Week 03

160314 – 160320 — Total classroom hours: 14.75

This week the focus was on finishing the terminal-based address book app, address-bloc. Relatively speaking, it was a simple app, but it was a great example of the relationships between the specs, models and controllers. Having to make those elements and connect them to one another by hand (something Rails does automatically) helped drive home how each component worked contributed to the larger whole. This week’s checkpoints also dealt a lot with git and github, as every checkpoint and assignment needed its own respective branch. Its building good habits and muscle memory, constantly committing changes, pushing them up to github, and merging branches to master.

As much as the focus was on address-bloc, I spent nearly half the classroom hours on the Programming Reinforcement checkpoint, almost seven hours this last Saturday. Its pretty wild to think that it takes nearly seven hours to complete three challenges. When merely breaking down the numbers it’s a little crazy, but the time goes so fast when I’m actually working on the problems. Once again, the Programming Reinforcements are selected katas from the website Codewars, I see a pattern here and don’t expect that to chance any time soon. I appreciate the challenge, the first was titled Tube Strike with a math concentration and then a pretty standard if/then statement. The other two were Character Counter and Most Frequent Item Array, which definitely had me spending a lot of time on Google. After the Tube Strike kata, I believe I solved the frequency challenge first and was then able to apply a lot of that code to the character counting challenge. If anyone is interested, here are my solutions:

Character Counter: http://goo.gl/tLlsvP

Most Frequent Item Array: http://goo.gl/PCiphT

Tube Strike: http://goo.gl/f5JyBC

Since starting the program Bloc has changed the purpose of the Programming Challenges from purely extra credit to -what I gathered from the notification- mandatory, if I want to take advantage of their career placement assistance at the end of the program. Initially the change made me a bit nervous, but what it’s done is forced me to take the challenges seriously and push through any thought of giving up and moving on. Even as it is, it’s a little tough to spend hours on random challenges when theres curriculum to still be attempted as far down as the page will scroll. But I know that working through the Codewars challenges is actually more like the actual working scenario of a programmer than the classwork, so that keeps my drive up and the Google searches flowing.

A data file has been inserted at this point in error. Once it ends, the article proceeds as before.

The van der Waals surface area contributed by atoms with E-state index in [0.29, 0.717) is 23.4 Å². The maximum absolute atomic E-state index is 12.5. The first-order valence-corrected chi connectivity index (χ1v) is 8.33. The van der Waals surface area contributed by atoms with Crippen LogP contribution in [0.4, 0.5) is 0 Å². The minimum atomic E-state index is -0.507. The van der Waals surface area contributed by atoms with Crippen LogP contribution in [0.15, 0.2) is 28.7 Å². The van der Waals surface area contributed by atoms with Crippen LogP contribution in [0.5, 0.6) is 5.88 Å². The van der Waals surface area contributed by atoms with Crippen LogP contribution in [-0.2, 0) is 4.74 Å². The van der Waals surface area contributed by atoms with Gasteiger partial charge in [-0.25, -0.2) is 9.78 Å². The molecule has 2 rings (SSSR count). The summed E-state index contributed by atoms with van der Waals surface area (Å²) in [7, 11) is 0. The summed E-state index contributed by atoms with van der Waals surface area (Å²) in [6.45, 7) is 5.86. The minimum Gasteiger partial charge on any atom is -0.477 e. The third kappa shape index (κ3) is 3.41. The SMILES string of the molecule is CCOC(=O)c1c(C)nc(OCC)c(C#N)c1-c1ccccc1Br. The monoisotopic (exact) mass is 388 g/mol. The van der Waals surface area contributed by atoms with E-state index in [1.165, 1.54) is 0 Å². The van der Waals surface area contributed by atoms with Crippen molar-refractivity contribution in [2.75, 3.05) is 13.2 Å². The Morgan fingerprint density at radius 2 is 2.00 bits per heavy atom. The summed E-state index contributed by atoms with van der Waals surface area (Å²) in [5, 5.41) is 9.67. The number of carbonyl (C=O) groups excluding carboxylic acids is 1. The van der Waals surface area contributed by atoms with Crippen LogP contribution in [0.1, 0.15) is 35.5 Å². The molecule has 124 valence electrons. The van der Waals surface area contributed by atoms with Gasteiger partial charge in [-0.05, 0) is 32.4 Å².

Week 02

160314 – 160320 — Total classroom hours: 18.25

The first thing I did last week was physically write down my goals for the upcoming week. And when I say physically I mean clipboard, paper, and a sharpie. It wasn’t elaborate, only two items:

  • Complete Bloc up to Checkpoint 16
  • Upload blog post by Sunday PM

By Wednesday the list had been updated to:

  • Complete Bloc up to Checkpoint 16 17 20
  • Upload blog post by Sunday PM

The clipboard is on my desk, leaned against the wall, just above and to the left my eyeline to my laptop. Its always there, keeping me in check. I can’t remember the last time I’ve made and actual checklist for something, but I think it’s important for this program. I’m steadily keeping ahead of the course-designated timeline, so its good to have some kind of set parameters, otherwise it could seem like I’m just wandering around a dark cave of hashes and arrays with no flashlight.

I updated the goals as I progressed through the week because I realized that a majority of them were dealing with setting up a workspace, which I already had, so I knew I would cruise through them pretty quickly. At this point (Sunday AM) I’m just beginning Checkpoint 20, but I confident I will be able to complete it before end of day.

There were some solid programming challenges this week. I actually spent a fair amount of time on the ‘Extra Credit’ Checkpoint, which as of this week has been changed to Programming Reinforcement Checkpoint. In these checkpoints Bloc utilizes the website Codewars to reassess programming principles they covered in the previous checkpoints. They were relatively simple challenges, in that the ‘answers’ weren’t much more than 3-4 lines, but they kicked my ass a bit.